Acknowledging the fact that the most noble and effective remedy for the Earth’s oceans and ecosystems (i.e., eradicating the bloody humans) is unlikely to happen voluntarily, maybe we can do something to amend the damage we’ve caused.
In the case of re-establishing a vibrant and healthy Great Barrier Reef, please, please let this one work.
A report commissioned by the United Nations and co-authored by the University of Sydney’s UNESCO Chair in Marine Science offers a glimmer of hope to those managing the impact of bleaching on the world’s coral reefs, including the Great Barrier Reef.
Coral bleaching has affected virtually the entire Great Barrier Reef and many other coral reef systems globally, a result of the continuing rise in global temperatures and exacerbated by the summer’s major El Niño event.
The 35 authors of the United Nations Environmental Programme report – including the University’s Professor Elaine Baker in the School of Geosciences – say as the world’s surface reefs are being threatened, part of the ecosystem may survive in these barely known deeper environments, known as mesophotic coral ecosystems (MCEs, pictured right).
Shallow coral reefs from the water’s surface to 30-40 metres depth are the tip of the iceberg that comprises the ocean’s extensive coral ecosystem. MCEs are intermediate depth reefs starting at about 40 metres depth and continuing to around 150 metres. The report being launched today – ‘Mesophotic Coral Ecosystems A lifeboat for coral reefs?’ – looks at the role MCEs could play in the preservation of shallower reefs.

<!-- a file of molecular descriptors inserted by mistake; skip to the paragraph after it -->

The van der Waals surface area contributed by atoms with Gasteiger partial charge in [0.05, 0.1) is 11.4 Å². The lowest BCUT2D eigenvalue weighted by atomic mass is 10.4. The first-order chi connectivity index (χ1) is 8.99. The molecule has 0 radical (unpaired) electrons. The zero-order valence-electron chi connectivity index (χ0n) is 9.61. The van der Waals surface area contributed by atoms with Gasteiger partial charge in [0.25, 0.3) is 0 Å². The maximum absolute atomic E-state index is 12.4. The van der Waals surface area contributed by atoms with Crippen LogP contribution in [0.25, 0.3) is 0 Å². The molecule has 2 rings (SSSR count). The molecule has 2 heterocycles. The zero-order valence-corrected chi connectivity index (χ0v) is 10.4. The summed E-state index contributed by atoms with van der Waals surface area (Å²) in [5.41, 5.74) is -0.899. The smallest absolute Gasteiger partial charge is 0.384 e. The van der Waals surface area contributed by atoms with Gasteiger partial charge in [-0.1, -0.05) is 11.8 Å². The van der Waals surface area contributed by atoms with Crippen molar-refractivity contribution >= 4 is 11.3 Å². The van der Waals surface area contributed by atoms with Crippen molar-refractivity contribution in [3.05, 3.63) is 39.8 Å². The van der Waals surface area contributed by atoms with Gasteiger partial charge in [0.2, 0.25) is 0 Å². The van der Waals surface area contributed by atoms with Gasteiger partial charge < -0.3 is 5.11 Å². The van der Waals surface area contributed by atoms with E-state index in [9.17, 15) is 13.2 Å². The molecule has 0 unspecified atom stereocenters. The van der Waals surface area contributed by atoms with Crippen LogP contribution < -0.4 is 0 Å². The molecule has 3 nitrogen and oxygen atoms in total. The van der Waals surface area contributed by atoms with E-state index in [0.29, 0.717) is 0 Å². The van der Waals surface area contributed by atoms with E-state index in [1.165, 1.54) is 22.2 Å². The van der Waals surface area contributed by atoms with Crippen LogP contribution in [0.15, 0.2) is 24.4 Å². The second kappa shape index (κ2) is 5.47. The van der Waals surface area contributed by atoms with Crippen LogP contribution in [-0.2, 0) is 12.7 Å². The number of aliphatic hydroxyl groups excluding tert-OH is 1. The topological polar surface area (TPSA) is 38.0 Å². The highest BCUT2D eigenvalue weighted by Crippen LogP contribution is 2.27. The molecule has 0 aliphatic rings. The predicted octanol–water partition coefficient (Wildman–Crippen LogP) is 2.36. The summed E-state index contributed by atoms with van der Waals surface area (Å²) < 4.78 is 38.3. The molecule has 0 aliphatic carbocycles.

The report asks if MCEs can provide a refuge for the species under threat in shallower reef ecosystems and whether they can provide the stock to re-populate shallow reefs if they continue to decline.
“Mesophotic coral ecosystems are a seed bank for some organisms,” said Professor Baker.
“More research needs to be done to firmly establish the role of MCEs in preserving our reefs; they aren’t a silver bullet but they may be able to resist the most immediate impacts of climate change — thereby providing a refuge for some species and potentially helping to replenish destroyed surface reef and fish populations.
“It may be that the cooler, deeper water in MCEs could be more hospitable to many species than the warmer surface water,” she said. “They also are less prone to waves and turbulence, therefore potentially offering a more stable environment.”
The review brought together information on the geology, biology, distribution and socio-economic aspects of mesophotic reefs in order to examine their potential resilience.
The report found some deep mesophotic coral ecosystems may be less vulnerable to the most extreme ocean warming, but others may be just as vulnerable as their shallow counterparts and cannot be relied on to act as “life boats”.
Source: Eurekalert/University of Sydney
Photo: NOAA’s Hawai’i Undersea Research Laboratory